1. Safety precautions: Turn off the power to the washing machine and unplug it from the electrical outlet. Take other appropriate electrical safety measures to avoid electric shocks while working with electronic components.
  2. Locate the control board: The control board is usually located inside the control panel of the washing machine. You may need to remove the control panel or access the back of the machine to reach the control board.
  3. Inspect for visible damage: Carefully examine the control board for any visible signs of damage, such as burnt or melted components, dark spots, loose connections, or corrosion. Check for loose or disconnected wires, connectors, or solder joints.
  4. Check the fuse: Some washing machines have fuses on the control board. Test the fuse using a multimeter to ensure it’s not blown. You should also look for any components on the control board that appear burnt, fused, or deformed.
  5. Test for electrical continuity: Set a multimeter to measure continuity or resistance and test various electrical connections and components on the control board. Refer to the washer instruction manual to compare your readings against the expected measurements.
  6. Power on test: Reconnect the washing machine to power and observe the behaviour of the control board when the machine is powered on. Check if any error codes are displayed or if the control board responds to commands.


Reason 5: Backfilling with dirty water

washing machine drum with dirty water

If there’s a backflow issue in your plumbing system, water could be flowing back into the washing machine even when it’s turned off.

You’ll know if this is the issue you’re dealing with by looking at the dirtiness of the water. If the water is clean, you have a forward-flowing issue, but dirty water signifies a backfilling problem.

A backflow of water is typically caused by issues with the drain hose, preventing the washing machine from draining properly.

To check if this is the issue with your appliance, follow these steps:

  • Check for blockages: Locate the drain hose on the back of the washer, typically next to the hot and cold water supply hoses. Check the drain hose for any obstructions or kinks that could impede the flow of dirty water out of the washing machine.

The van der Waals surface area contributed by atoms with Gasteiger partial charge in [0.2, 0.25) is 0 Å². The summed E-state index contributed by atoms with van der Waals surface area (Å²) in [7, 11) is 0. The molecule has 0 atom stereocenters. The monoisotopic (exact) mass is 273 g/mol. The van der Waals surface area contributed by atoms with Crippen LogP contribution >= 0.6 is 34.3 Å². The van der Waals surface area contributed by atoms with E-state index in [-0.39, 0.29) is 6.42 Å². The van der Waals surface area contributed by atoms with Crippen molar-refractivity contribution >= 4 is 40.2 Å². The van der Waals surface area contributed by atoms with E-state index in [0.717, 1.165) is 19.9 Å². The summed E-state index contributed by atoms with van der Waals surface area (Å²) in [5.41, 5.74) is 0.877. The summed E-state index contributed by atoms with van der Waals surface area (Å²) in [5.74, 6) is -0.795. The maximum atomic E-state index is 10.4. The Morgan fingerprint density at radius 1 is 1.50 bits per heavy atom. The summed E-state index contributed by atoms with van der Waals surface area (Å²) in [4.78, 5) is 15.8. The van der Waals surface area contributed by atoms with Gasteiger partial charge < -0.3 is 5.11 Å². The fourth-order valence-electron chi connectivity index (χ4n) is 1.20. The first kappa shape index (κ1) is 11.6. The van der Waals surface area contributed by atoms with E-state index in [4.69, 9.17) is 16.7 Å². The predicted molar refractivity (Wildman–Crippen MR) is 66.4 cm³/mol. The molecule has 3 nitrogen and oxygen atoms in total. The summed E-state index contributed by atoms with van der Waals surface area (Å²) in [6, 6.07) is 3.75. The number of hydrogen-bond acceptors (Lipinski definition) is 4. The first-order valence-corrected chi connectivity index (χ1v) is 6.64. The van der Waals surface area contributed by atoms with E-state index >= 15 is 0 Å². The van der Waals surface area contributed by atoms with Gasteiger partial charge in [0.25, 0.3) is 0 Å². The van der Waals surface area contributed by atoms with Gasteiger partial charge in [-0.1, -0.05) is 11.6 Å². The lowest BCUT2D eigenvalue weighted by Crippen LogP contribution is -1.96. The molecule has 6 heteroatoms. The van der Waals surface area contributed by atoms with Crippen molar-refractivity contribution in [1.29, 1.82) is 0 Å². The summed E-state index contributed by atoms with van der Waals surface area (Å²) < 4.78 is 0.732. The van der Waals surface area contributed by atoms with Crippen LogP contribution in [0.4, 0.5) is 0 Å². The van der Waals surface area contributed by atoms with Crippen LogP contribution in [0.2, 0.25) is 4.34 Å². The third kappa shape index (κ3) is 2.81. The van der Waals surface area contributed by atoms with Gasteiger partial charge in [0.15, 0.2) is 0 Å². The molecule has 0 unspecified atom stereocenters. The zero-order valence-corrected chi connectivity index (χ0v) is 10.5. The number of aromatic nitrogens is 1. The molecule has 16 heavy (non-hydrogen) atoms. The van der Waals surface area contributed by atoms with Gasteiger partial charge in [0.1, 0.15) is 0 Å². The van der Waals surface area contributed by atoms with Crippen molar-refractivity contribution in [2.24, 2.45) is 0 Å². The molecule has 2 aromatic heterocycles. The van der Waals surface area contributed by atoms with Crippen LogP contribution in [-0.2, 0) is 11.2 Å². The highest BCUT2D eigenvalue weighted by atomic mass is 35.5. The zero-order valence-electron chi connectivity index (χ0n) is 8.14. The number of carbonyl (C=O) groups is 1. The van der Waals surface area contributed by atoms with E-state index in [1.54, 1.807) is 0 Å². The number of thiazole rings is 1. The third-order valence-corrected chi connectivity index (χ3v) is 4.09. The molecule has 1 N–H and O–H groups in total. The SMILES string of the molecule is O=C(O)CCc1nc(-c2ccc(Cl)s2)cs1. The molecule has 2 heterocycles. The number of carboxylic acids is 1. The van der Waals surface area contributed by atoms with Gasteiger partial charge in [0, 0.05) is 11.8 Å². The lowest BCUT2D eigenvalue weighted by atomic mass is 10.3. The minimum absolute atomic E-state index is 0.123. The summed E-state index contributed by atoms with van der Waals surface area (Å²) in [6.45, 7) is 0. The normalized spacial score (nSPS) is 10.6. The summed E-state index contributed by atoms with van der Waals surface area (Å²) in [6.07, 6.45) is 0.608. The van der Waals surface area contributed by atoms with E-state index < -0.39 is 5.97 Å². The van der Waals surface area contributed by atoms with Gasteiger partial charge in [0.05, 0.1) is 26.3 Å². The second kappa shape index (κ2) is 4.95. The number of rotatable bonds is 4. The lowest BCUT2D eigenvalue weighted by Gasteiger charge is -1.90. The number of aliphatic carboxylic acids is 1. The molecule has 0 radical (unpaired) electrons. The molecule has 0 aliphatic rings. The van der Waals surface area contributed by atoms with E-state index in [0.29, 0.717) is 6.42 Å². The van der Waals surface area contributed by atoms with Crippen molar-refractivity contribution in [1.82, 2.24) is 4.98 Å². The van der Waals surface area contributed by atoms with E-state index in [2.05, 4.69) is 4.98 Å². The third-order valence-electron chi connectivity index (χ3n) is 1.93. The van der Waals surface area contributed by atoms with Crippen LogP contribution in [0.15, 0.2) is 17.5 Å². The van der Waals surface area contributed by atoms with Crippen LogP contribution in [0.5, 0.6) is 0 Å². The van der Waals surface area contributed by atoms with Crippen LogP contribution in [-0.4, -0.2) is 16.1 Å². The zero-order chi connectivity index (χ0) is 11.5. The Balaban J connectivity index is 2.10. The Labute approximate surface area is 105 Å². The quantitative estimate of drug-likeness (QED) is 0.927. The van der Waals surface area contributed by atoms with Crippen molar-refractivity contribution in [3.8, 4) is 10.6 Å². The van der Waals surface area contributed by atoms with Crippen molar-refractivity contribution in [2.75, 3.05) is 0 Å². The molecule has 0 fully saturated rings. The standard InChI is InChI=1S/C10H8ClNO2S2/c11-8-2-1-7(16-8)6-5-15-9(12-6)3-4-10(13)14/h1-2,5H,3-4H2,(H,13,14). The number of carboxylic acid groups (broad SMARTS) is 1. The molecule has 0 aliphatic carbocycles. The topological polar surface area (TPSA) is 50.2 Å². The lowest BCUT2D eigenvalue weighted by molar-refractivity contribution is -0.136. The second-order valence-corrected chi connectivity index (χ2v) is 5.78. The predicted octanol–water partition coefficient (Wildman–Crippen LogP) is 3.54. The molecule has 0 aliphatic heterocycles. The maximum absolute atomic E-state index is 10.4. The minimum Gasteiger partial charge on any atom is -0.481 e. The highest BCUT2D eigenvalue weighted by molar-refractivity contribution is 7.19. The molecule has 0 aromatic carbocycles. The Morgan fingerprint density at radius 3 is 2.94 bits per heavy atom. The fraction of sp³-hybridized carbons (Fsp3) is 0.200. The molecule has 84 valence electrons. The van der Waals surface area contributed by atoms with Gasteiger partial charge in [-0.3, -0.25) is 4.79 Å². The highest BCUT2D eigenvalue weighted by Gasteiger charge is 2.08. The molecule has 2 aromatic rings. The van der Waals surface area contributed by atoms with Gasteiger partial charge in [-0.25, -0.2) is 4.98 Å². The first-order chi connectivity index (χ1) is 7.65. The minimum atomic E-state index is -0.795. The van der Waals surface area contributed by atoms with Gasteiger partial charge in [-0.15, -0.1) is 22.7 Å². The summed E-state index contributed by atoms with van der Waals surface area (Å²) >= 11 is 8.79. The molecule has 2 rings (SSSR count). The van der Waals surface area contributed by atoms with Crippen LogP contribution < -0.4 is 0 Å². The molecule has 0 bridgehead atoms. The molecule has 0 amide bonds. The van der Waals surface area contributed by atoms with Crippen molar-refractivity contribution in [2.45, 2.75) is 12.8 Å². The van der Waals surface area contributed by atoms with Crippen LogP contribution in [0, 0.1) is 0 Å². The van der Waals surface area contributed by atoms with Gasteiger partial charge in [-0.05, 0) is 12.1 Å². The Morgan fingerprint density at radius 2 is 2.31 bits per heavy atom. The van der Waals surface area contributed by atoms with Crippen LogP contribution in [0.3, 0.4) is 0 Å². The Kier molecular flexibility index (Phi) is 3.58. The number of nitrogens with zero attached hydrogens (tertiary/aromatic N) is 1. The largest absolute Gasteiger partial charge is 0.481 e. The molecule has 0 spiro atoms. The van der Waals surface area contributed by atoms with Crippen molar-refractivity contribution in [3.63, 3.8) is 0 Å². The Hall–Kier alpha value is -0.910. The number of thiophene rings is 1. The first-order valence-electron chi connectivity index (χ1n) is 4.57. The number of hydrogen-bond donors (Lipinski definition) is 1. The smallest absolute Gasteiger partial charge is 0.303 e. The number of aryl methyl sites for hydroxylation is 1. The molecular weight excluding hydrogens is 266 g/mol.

• Assess for damage: There is a chance your drain hose might be split, which often occurs when moving the washing machine or from long-term appliance usage. Check for damage and replace with a standard-size drain hose if needed.
  • Check drain hose height: The drain hose must be elevated to do its job properly. Ensure that the drain hose is installed at the correct height and angle. The drain hose should be positioned at a height that allows water to flow out freely without backflow.
  • Check standpipe issues: If the drain hose is inserted too far into the standpipe, it can create a siphoning effect, causing dirty water to backflow into the washing machine. You should also inspect the standpipe for any blockages or restrictions that might prevent proper drainage.



washing machine drum filling with water

If your washing machine keeps filling with water when it’s turned off, you need to fix the underlying issue. This is crucial in preventing potential flooding and damage to your washer and your home.

Use the steps above to help identify which issue you’re dealing with and fix it accordingly.

To summarise, ensure you check the water inlet valves, pressure switch, water hoses, washing machine pump, and drain hoses.

Whichever component you find responsible for the malfunction must either be cleaned (if blocked with debris) or replaced (if damaged and irreparable).

If you’ve attempted these troubleshooting steps and the issue persists – or if you’re uncomfortable with the diagnosis and repair – it’s advisable to seek help from a professional appliance repair technician.

If they have no luck, it might be time to buy a new washing machine. For help choosing a top-rated appliance, see our guide to the best washing machines.